Part of the physics center’s mission is public engagement. There is a lecture series each winter at the Wheeler Opera House sponsored by the local DeWolf family, and public presentations throughout the summer. The Aspen Science Center, a separate organization, also has put on the successful “Physics is for Kids” series on the center’s grounds, with physicists from the center volunteering time to give presentations.
On Friday, the Flug Auditorium on the center’s campus was filled to capacity for a talk on the significance of the Higgs particle discovery. Michigan State University professor Elizabeth Simmons explained that, as amazing as the discovery is, it opens the door to even more questions about the nature of the physical universe. She said the Higgs particle “allows energy to be packaged as mass.”
To find evidence of the particle, which was first theorized almost 40 years ago, teams of thousands of scientists at the European Organization for Nuclear Research used the Large Hadron Collider — or the “most complex machine ever built,” according to Saturday panelist Lawrence Krauss — to simulate millions of high-speed collisions between packets of protons. The machine allows the protons to make 11,000 trips around the 18-mile-long ring every second, so that there are 600 million collisions each second between the particles, each recorded for study.
It’s still unknown where the Higgs discovery will lead in terms of new scientific innovations. But people use more physics in their everyday lives than they realize, said visiting physicist Chetan Nayak.
Take bicycles, which the physics center provides 100 of to their visitors for getting around town. Nayak said that when bicycles were first being developed, many people refused to believe they would work. But there are “really good physics reasons” why the two-wheeled vehicle is so stable when it is moving, Nayak said.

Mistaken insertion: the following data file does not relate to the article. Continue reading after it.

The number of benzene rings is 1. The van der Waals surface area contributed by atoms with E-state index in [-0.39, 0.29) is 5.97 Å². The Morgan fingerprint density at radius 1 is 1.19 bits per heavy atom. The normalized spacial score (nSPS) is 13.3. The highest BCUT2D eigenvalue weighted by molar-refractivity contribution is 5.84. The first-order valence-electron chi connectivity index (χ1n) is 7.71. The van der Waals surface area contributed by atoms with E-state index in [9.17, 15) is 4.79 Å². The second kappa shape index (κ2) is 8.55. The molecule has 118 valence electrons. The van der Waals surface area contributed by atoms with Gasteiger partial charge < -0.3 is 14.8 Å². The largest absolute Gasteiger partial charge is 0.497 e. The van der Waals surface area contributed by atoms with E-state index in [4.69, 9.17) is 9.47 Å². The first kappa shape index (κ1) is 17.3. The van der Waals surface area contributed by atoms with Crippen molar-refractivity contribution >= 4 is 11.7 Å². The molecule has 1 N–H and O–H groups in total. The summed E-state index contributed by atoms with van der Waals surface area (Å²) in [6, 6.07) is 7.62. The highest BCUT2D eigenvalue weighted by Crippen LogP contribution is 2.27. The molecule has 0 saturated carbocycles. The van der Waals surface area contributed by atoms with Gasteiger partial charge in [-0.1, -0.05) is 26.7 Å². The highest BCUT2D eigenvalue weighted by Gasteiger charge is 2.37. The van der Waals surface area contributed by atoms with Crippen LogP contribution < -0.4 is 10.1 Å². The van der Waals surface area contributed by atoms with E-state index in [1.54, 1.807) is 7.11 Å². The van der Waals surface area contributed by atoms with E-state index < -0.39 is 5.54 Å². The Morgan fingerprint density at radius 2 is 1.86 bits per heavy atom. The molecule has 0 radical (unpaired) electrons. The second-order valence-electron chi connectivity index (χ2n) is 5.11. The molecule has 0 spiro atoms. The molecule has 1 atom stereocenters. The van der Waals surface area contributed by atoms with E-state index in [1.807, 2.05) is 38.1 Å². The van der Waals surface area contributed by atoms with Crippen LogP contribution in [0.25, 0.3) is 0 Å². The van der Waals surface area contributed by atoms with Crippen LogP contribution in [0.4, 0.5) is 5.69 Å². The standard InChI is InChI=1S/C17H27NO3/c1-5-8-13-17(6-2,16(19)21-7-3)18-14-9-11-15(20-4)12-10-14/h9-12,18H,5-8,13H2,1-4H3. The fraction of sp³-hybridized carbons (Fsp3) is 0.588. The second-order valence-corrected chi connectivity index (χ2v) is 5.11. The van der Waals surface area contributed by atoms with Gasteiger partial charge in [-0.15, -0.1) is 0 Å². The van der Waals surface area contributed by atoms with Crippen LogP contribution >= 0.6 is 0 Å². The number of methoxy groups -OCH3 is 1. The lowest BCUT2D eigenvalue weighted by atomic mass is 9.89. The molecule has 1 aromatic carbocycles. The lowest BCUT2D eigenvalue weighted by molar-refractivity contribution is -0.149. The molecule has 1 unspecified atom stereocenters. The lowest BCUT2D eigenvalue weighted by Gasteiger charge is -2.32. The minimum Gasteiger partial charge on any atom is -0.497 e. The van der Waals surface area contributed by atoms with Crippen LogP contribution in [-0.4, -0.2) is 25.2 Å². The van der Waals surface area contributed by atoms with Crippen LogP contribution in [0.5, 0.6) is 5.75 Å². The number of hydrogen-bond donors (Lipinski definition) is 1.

A University of California at Santa Barbara professor who has been an annual visitor to the center since 1996, Nayak is working on developing the quantum computer, which would be vastly more powerful than current binary-based computers. Quoting Yogi Berra, a good way to understand quantum mechanics is the phrase “when you come to a fork in the road, take it,” Nayak said, because a particle in quantum mechanics takes both paths when given the option, he said.
The quantum computer would be great at cracking encryptions, and coming up with new, superior ways to encode things, he said. It would be able to do much more complex simulations than currently offered by computing. As to how it would change personal computing for the masses, it’s difficult to say now, Nayak said.
“If and when we have this technology, it is going to branch out into uses that we can’t imagine now,” he said.